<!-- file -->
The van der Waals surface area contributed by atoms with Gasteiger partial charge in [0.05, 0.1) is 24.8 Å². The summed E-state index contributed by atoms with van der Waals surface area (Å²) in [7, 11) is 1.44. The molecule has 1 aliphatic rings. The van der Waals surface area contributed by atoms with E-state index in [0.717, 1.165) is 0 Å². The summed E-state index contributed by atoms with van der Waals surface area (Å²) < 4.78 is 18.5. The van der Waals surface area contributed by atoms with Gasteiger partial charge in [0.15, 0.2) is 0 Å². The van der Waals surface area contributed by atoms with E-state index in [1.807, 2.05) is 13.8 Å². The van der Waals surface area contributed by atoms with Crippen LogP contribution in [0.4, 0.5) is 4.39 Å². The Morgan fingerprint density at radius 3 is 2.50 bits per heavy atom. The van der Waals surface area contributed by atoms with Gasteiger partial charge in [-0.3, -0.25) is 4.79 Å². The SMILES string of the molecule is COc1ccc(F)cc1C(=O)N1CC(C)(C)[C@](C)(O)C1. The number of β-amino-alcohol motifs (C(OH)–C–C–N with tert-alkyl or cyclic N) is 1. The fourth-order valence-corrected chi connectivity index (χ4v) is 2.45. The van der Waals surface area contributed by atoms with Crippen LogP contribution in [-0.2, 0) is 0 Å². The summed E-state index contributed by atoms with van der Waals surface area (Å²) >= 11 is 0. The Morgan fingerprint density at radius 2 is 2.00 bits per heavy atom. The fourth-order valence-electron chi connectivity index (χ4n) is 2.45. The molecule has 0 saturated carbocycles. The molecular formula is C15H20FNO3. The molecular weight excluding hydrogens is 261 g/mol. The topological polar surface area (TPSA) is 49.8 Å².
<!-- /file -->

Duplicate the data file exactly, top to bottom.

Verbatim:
The van der Waals surface area contributed by atoms with Gasteiger partial charge in [0.05, 0.1) is 24.8 Å². The summed E-state index contributed by atoms with van der Waals surface area (Å²) in [7, 11) is 1.44. The molecule has 1 aliphatic rings. The van der Waals surface area contributed by atoms with E-state index in [0.717, 1.165) is 0 Å². The summed E-state index contributed by atoms with van der Waals surface area (Å²) < 4.78 is 18.5. The van der Waals surface area contributed by atoms with Gasteiger partial charge in [0.15, 0.2) is 0 Å². The van der Waals surface area contributed by atoms with E-state index in [1.807, 2.05) is 13.8 Å². The van der Waals surface area contributed by atoms with Crippen LogP contribution in [0.4, 0.5) is 4.39 Å². The Morgan fingerprint density at radius 3 is 2.50 bits per heavy atom. The van der Waals surface area contributed by atoms with Gasteiger partial charge in [-0.3, -0.25) is 4.79 Å². The SMILES string of the molecule is COc1ccc(F)cc1C(=O)N1CC(C)(C)[C@](C)(O)C1. The number of β-amino-alcohol motifs (C(OH)–C–C–N with tert-alkyl or cyclic N) is 1. The fourth-order valence-corrected chi connectivity index (χ4v) is 2.45. The van der Waals surface area contributed by atoms with Crippen LogP contribution in [-0.2, 0) is 0 Å². The summed E-state index contributed by atoms with van der Waals surface area (Å²) >= 11 is 0. The Morgan fingerprint density at radius 2 is 2.00 bits per heavy atom. The fourth-order valence-electron chi connectivity index (χ4n) is 2.45. The molecule has 0 saturated carbocycles. The molecular formula is C15H20FNO3. The molecular weight excluding hydrogens is 261 g/mol. The topological polar surface area (TPSA) is 49.8 Å².